Younger, less educated, nonwhite, and married or cohabitating women had significantly higher rates of unintended pregnancy compared with their counterparts. Rates did not differ between women deployed in the prior 12 months and nondeployed women. The age-standardized rate was 78 per 1,000 women (95% confidence interval 77-79), which is 50% higher than the general U. S. population (52/1,000
CONCLUSION: Unintended pregnancy rates in the military find more are high and have increased in most key subgroups since the 2005 survey. Efforts are needed to help service-women prevent unintended pregnancy, including during deployment. (Obstet Gynecol 2013;121:241-6) DOI: http://10.1097/AOG.0b013e31827c616e”
“OBJECTIVE: To evaluate predictors of mortality in 160 patients with tuberculous meningitis (TBM).
DESIGN: One hundred and sixty patients with TBM who had been followed for 11 years in a tertiary referral centre hospital were assessed retrospectively. GDC-0973 manufacturer Features considered as predictors of mortality in TBM were studied by multivariate logistic regression to develop a prognostic rule.
RESULTS: Of 160 patients, 84% were in Stages II and III; 27 (17%) died. In univariate analysis, age, stage, altered sensorium, underlying comorbidities, pulmonary tuberculosis, leukocytosis and cerebrospinal fluid (CSF)/blood glucose < 0.30 and rise in CSF protein were associated with an increased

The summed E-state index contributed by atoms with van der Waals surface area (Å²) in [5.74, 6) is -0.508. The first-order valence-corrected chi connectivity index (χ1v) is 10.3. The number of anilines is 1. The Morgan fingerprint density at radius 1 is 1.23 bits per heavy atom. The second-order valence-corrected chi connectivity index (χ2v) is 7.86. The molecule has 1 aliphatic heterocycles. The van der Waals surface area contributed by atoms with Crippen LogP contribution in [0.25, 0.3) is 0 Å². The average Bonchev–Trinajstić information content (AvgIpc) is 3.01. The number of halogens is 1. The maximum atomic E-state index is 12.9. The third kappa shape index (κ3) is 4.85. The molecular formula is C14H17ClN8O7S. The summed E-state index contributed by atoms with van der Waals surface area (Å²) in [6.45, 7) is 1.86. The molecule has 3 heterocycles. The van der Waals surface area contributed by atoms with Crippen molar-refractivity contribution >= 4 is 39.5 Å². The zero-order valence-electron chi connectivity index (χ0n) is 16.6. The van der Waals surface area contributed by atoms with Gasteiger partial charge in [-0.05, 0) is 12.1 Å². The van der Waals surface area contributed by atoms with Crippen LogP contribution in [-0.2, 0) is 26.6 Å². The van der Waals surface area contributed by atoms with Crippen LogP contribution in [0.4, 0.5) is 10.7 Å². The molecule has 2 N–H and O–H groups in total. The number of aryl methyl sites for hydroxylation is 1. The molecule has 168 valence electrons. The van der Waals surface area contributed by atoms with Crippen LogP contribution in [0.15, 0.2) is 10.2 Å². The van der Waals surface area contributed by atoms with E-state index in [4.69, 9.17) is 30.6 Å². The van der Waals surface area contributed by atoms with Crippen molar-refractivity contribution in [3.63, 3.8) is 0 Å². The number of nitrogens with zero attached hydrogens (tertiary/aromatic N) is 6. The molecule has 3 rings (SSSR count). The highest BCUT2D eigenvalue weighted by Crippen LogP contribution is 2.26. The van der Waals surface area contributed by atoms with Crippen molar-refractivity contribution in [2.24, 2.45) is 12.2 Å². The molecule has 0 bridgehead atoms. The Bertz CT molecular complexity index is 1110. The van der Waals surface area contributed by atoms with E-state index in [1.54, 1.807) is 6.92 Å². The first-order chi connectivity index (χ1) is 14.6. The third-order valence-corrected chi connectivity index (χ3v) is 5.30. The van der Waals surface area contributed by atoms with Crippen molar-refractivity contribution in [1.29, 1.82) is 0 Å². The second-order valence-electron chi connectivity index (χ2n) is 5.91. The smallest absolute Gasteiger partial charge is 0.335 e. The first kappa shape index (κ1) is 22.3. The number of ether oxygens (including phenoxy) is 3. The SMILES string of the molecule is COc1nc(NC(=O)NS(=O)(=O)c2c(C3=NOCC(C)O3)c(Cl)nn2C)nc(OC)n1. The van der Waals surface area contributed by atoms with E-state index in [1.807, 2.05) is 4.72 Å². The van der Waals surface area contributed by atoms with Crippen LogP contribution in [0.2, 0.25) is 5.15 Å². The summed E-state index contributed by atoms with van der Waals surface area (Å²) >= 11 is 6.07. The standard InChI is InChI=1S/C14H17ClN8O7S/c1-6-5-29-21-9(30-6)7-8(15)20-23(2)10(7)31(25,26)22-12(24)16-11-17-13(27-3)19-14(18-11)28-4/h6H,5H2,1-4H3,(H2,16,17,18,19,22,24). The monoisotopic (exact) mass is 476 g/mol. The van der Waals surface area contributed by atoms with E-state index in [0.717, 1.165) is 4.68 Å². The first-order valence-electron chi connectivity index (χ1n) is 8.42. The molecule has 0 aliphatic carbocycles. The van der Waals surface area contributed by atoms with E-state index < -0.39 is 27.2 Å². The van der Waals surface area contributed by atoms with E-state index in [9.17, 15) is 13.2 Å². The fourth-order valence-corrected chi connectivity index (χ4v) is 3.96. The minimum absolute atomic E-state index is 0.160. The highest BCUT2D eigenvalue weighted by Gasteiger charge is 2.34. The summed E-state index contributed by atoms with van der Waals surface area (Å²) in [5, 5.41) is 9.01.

risk of death. In multivariable analysis, age (OR 4.64, 95%CI 1.03-24.74, P = 0.046), altered sensorium (OR 8.62, 95%CI 1.25-110.0, P = 0.036), underlying comorbidity (OR 9.75, 95%CI 1.58-59.95, P = 0.014) and leukocytosis (OR 9.74, 95%CI 1.67-56.7, P = 0.011) were shown to be the best predictors of mortality in TBM.
CONCLUSIONS: We observed that TBM patients who died were more likely to be older and have altered mental status on admission, underlying comorbidities and leukocytosis than TBM patients who survived. These factors were the most important predictors of mortality from TBM.”
“BACKGROUND: Second-hand tobacco smoke is a serious health hazard.
We tested the fidelity and feasibility of the Smoke-Free Homes (SFH) intervention and 5-Fluoracil purchase looked for preliminary evidence of its effectiveness in imposing smoking restrictions in homes in Pakistan.
METHODS: SFH was piloted and adapted for Pakistan. The adapted SFH intervention was then delivered to primary schoolchildren, community leaders and health professionals in a semi-rural Union Council. We carried out a survey before and after the intervention to assess adult smoking behaviour and restrictions at homes. We also carried out focus group discussions with stakeholders to determine the appropriateness and acceptability of the intervention.
RESULTS: We found the adapted SFH intervention feasible and appropriate in a typical semi-rural setting in Pakistan. The proportion of smoke-free homes increased from 43% (95%CI 37.4-48.2) to 85% (95%CI 80.9-89.